Notice: Revised FDA Guidance for Testing Donated Blood and Blood Components for Zika Virus

PUBLISHED: Jul 6, 2018
Relevant to: Clinical Lab, Critical Access Hospitals, Hospitals, Pharmacy

The U.S. Food and Drug Administration has released revised final guidance: “Revised Recommendations for Reducing the Risk of Zika Virus Transmission by Blood and Blood Components.” This revised guidance replaces the August 2016 guidance, which recommended universal nucleic acid testing for Zika virus of individual units of blood donated in the U.S. states and territories.

The revised guidance explains that, in order to comply with applicable testing regulations, blood establishments must continue to test all donated Whole Blood and blood components for Zika virus using a nucleic acid test. The revised guidance explains the basis for the FDA’s determination that pooled testing of donations using a screening test licensed for such use by the FDA is a sufficient method for complying with these regulations and effectively reducing the risk of Zika Virus transmission, unless there is an increased risk of local mosquito-borne transmission of Zika virus in a specific geographic area that would trigger individual donation testing in that location. Alternatively, blood establishments may use an FDA-approved pathogen-reduction device for plasma and certain platelet products.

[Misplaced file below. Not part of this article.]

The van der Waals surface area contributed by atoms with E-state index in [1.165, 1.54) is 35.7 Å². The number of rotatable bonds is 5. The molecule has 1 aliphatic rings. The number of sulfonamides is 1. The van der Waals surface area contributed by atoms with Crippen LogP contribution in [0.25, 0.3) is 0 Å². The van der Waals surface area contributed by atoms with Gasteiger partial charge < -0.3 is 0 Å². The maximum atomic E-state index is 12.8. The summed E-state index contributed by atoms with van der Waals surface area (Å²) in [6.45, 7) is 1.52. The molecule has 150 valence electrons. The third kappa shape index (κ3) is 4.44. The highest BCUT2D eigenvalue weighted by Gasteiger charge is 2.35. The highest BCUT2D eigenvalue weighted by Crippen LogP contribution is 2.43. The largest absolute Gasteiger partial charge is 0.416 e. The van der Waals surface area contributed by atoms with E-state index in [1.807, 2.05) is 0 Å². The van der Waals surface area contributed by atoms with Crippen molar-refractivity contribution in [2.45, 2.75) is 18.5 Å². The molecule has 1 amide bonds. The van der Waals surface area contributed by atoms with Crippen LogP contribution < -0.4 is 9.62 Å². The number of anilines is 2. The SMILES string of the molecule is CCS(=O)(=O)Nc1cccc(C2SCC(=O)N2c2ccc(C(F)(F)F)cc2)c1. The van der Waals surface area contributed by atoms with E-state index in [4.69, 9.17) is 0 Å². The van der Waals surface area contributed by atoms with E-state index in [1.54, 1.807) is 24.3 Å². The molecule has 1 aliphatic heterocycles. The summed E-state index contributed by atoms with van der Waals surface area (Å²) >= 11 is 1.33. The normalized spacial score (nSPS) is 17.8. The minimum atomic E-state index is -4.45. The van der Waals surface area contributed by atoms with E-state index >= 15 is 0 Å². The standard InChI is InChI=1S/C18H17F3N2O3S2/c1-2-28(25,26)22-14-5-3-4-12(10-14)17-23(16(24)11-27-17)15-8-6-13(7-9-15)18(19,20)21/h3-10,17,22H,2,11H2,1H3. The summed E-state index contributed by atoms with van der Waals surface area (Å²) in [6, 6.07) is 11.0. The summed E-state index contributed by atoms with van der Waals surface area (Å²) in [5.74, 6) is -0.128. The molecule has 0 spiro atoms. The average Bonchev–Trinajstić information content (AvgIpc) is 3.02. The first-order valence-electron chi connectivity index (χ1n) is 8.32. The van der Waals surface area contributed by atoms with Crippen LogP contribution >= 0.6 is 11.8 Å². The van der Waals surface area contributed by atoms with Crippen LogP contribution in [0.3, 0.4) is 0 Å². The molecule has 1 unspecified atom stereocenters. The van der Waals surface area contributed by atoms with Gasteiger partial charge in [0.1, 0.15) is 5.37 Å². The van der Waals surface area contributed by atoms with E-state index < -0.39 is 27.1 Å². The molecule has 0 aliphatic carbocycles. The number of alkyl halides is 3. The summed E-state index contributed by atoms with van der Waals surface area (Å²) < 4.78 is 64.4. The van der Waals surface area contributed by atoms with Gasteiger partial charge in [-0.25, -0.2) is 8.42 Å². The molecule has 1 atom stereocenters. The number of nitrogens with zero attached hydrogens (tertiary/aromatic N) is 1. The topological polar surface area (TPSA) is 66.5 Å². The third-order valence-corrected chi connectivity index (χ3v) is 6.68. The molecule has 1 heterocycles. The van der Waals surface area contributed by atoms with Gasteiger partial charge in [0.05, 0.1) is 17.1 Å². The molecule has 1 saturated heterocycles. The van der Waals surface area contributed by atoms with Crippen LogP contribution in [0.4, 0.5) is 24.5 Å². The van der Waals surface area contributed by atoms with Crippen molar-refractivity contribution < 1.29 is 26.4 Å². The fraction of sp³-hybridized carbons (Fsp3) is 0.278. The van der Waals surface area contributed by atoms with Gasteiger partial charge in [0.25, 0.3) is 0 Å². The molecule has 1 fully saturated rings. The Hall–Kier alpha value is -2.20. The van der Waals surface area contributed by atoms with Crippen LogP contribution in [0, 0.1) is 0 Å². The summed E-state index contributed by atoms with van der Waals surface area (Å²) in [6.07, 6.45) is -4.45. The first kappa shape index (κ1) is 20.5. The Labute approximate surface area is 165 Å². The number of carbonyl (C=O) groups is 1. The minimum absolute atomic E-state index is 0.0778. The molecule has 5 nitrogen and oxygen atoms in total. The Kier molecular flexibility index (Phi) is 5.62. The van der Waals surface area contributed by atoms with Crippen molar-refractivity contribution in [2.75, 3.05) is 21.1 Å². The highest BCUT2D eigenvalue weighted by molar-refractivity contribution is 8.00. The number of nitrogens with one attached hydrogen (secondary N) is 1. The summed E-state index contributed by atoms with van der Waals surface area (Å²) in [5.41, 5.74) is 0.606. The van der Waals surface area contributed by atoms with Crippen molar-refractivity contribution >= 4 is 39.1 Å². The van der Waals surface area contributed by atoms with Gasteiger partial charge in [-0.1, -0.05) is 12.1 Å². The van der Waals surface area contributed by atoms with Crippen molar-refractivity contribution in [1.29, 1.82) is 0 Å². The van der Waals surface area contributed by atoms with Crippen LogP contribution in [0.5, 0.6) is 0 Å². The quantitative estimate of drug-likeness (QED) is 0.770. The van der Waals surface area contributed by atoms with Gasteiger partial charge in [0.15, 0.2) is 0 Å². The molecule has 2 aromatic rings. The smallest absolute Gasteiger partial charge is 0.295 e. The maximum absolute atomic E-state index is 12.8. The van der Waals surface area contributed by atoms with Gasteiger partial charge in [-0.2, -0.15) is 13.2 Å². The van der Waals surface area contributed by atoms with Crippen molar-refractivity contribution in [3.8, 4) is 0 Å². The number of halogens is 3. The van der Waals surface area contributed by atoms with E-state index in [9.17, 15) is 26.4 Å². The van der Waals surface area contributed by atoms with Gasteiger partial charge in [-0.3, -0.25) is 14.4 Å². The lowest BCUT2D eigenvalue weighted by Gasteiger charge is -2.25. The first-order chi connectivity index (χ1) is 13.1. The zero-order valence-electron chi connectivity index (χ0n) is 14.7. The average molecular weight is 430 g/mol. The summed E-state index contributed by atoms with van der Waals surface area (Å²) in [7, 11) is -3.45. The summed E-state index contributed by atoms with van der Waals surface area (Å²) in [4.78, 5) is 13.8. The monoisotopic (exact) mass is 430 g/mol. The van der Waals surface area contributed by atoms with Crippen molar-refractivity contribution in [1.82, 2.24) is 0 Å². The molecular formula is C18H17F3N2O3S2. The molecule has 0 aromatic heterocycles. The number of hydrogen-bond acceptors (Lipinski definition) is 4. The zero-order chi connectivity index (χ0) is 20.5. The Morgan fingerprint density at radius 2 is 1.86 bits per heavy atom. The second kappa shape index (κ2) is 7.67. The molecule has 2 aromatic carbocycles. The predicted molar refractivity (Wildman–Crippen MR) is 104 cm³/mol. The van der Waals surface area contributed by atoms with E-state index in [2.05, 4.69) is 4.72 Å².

According to the FDA, the change comes after careful consideration of all available scientific evidence, including consultation with other public health agencies, and following the recommendations of the December 2017 meeting of the Blood Products Advisory Committee.

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